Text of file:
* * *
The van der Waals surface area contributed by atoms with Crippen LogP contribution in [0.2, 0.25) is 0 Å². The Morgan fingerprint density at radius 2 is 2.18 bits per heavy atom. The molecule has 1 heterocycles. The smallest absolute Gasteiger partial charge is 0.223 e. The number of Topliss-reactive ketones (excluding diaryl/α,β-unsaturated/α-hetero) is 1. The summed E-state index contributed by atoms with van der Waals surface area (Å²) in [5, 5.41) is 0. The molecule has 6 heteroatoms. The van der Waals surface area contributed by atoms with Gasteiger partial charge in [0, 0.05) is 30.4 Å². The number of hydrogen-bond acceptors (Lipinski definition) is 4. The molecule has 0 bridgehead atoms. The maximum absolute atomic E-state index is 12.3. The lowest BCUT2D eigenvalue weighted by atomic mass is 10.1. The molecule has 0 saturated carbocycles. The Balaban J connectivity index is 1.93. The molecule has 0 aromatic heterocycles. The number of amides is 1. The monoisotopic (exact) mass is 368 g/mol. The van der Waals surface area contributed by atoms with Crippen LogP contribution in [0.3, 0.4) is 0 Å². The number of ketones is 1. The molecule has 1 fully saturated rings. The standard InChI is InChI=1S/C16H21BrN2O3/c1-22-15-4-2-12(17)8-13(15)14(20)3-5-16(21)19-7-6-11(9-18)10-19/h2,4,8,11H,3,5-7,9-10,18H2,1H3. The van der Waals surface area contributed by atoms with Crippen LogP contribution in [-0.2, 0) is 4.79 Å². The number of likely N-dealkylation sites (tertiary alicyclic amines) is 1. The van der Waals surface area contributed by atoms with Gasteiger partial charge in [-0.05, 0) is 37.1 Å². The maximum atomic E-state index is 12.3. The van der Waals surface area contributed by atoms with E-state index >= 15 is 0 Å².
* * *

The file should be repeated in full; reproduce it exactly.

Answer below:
The van der Waals surface area contributed by atoms with Crippen LogP contribution in [0.2, 0.25) is 0 Å². The Morgan fingerprint density at radius 2 is 2.18 bits per heavy atom. The molecule has 1 heterocycles. The smallest absolute Gasteiger partial charge is 0.223 e. The number of Topliss-reactive ketones (excluding diaryl/α,β-unsaturated/α-hetero) is 1. The summed E-state index contributed by atoms with van der Waals surface area (Å²) in [5, 5.41) is 0. The molecule has 6 heteroatoms. The van der Waals surface area contributed by atoms with Gasteiger partial charge in [0, 0.05) is 30.4 Å². The number of hydrogen-bond acceptors (Lipinski definition) is 4. The molecule has 0 bridgehead atoms. The maximum absolute atomic E-state index is 12.3. The lowest BCUT2D eigenvalue weighted by atomic mass is 10.1. The molecule has 0 saturated carbocycles. The Balaban J connectivity index is 1.93. The molecule has 0 aromatic heterocycles. The number of amides is 1. The monoisotopic (exact) mass is 368 g/mol. The van der Waals surface area contributed by atoms with Crippen LogP contribution in [0.3, 0.4) is 0 Å². The number of ketones is 1. The molecule has 1 fully saturated rings. The standard InChI is InChI=1S/C16H21BrN2O3/c1-22-15-4-2-12(17)8-13(15)14(20)3-5-16(21)19-7-6-11(9-18)10-19/h2,4,8,11H,3,5-7,9-10,18H2,1H3. The van der Waals surface area contributed by atoms with Crippen LogP contribution in [-0.2, 0) is 4.79 Å². The number of likely N-dealkylation sites (tertiary alicyclic amines) is 1. The van der Waals surface area contributed by atoms with Gasteiger partial charge in [-0.05, 0) is 37.1 Å². The maximum atomic E-state index is 12.3. The van der Waals surface area contributed by atoms with E-state index >= 15 is 0 Å².